Humanity’s Mass Extinction of Wildlife Continues

Wildlife Decline Continuing

The new Living Planet Index from the World Wildlife Fund is out. Its analysis of thousands of reports of wildlife numbers shows the rapid decline is continuing. The report discusses the importance of wildlife for human survival, it discusses the wildlife decline’s causes, and it describes variation across global biomes.

You can download a PDF copy of the report to get the details.

CHAPTER 1: Why biodiversity matters~ Everything that has built modern human society, with its benefits and luxuries, is provided by nature – and we will continue to need these natural resources to survive and thrive. Increasingly, research demonstrates nature’s incalculable importance to our health, wealth, food and security. What future benefits might we discover in the millions of species yet to be described, let alone studied? As we better understand our reliance on natural systems it’s clear that nature is not just a ‘nice to have’. A butterfly rests on a branch in Kaya Kauma forest. Kilifi, Kenya.

 

World Scientists Warning to Humanity

Scientists Warn of Global Dangers

Tomorrow is World Population Day. A good day to take note of the warnings coming from the world’s scientists.
“Humanity is on a collision course with Nature.
A damaged Nature will survive. We may not.
We must change course to avert an ecological disaster.”
Twenty-five years ago, 1700 scientists published a warning and recommendations for controlling environmental pollution and population growth. Except for global efforts to curtail ozone emissions, the warning had no effect. Last fall, more than 20,000 scientists issued a new warning urging efforts to change our disastrous path toward global ecosystem devastation. If you agree that action is needed, please sign up to show support. Scientists, other individuals, businesses, and organizations sign here: http://www.scientistswarning.org/please-sign.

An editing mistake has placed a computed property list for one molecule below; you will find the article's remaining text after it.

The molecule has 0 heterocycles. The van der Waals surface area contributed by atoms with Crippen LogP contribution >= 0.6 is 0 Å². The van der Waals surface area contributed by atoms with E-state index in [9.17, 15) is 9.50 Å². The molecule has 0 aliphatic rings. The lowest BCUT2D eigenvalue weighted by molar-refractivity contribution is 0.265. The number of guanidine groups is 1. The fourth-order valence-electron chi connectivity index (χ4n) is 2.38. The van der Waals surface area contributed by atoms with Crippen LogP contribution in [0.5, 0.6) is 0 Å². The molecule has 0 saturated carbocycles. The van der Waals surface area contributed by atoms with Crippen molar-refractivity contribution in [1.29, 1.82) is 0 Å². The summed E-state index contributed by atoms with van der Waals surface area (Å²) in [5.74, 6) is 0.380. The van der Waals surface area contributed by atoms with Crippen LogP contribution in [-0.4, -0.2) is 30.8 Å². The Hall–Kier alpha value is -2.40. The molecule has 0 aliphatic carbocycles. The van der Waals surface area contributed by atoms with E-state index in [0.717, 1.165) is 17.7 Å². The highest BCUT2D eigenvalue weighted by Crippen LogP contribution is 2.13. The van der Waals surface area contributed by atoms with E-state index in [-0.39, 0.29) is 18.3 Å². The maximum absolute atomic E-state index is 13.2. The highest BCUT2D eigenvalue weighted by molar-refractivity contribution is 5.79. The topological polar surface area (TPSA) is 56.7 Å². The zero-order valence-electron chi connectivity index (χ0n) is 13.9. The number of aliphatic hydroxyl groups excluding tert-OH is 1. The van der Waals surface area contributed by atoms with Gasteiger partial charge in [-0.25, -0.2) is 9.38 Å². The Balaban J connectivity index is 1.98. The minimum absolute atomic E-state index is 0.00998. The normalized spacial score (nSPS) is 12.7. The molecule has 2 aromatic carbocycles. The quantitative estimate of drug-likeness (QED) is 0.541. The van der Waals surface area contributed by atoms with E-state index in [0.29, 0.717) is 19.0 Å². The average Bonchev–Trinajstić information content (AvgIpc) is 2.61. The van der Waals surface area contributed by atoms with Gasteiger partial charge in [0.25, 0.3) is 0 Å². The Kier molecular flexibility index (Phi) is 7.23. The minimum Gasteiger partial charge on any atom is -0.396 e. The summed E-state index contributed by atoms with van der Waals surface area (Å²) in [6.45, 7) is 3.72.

You can read the article here: http://scientistswarning.forestry.oregonstate.edu.  You can also download the PDF file here:  Warning_article_with_supp_11-13-17.

Livestock and Humans Have Replaced Most Wild Animals

GR: In this study, the investigators analyzed global biomass, a common measure of animal and plant abundance, to estimate changes in the abundance of organisms. They found that humans and livestock account for 96% of all vertebrates on Earth. Previous global estimates have used numbers, not biomass, to estimate abundance. The results agree, but the new study was able to extend estimates farther back in history. Both approaches conclude that more than half of all animals have been lost since 1970. The investigators in the new study found that since human civilisation arose, 83% of wild mammals have disappeared.

The Guardian added excellent graphics to illustrate the research findings.  Highly recommended!

A cattle feedlot in Mato Grosso, Brazil. 60% of all mammals on Earth are livestock. Photograph: Daniel Beltra, Greenpeace

“Humankind is revealed as simultaneously insignificant and utterly dominant in the grand scheme of life on Earth by a groundbreaking new assessment of all life on the planet.